Why are you doing this project?
New information regarding several natural resource issues such as forest health, rangeland health, and listed and candidate species, has surfaced. Federal land managers are required to deal with significant new information and incorporate it into natural resource management. These issues prompted the need to develop a comprehensive, long-term management direction that transcends administrative boundaries and deals with broader issues from a "big picture" perspective.
What is the benefit of doing this Project?
Consolidating efforts, bringing together specialists from multiple agencies and geographic areas reduces duplication of effort and provides a catalyst for comprehensive, more defensible assessments, Environmental Impact Statements (EIS) and decisions by land management agencies. As a result, a better product is expected for a reduced cost of about 50% than what could occur unit by unit. In addition, administrative units will have more consistent and coordinated information and approaches to use in managing natural resources.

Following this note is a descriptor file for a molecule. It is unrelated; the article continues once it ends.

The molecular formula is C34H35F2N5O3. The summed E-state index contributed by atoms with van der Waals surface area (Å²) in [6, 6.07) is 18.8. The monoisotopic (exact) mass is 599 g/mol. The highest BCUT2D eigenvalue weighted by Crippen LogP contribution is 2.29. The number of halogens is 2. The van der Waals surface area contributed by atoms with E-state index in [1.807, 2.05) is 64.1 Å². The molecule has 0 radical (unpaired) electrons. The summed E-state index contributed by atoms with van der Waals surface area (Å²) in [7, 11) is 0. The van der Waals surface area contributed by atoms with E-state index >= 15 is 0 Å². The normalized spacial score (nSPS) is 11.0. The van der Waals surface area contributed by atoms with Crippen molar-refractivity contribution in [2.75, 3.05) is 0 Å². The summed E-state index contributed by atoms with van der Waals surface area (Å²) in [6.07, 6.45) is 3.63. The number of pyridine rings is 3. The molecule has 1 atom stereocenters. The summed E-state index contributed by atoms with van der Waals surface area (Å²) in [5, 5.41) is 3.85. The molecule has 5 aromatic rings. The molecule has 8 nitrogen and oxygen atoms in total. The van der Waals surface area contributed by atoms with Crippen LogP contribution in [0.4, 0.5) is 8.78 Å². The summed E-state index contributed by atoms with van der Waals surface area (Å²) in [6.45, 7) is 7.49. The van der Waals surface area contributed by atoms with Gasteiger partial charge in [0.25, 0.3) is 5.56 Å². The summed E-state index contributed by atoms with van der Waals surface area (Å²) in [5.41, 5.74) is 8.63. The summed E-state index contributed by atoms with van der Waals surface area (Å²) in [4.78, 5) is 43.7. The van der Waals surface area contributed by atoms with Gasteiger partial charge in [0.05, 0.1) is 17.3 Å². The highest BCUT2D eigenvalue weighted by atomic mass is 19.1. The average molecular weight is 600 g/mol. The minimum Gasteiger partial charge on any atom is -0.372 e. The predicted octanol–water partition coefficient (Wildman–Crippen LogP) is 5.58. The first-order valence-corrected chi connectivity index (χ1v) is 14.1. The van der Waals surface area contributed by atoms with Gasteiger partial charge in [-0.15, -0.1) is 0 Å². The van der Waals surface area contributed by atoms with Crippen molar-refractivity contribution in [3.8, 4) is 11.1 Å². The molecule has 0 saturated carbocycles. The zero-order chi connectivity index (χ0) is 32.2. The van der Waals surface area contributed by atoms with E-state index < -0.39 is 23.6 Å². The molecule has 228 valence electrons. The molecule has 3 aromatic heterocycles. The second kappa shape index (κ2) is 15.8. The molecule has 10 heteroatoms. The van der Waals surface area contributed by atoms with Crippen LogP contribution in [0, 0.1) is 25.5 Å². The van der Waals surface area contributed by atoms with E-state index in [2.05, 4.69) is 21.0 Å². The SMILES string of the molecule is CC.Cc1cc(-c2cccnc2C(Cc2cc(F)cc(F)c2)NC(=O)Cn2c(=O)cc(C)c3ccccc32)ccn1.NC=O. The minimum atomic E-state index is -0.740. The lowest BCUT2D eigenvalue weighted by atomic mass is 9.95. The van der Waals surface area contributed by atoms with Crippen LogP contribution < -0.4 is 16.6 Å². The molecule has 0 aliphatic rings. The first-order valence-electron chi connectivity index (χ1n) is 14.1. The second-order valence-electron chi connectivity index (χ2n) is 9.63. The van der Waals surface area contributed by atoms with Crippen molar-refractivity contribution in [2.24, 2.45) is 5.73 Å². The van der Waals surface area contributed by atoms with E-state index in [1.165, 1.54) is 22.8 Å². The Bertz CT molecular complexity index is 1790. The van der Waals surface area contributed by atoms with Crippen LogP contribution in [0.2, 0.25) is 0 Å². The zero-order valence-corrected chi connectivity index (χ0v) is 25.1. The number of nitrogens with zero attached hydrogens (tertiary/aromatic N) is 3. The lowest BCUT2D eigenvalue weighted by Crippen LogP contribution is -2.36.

The scientific data generated by this project standardized data from a variety of sources for the entire analysis area. This data will be updated and used by many Bureau of Land Management (BLM) and Forest Service administrative units (BLM districts and National Forests) for future management.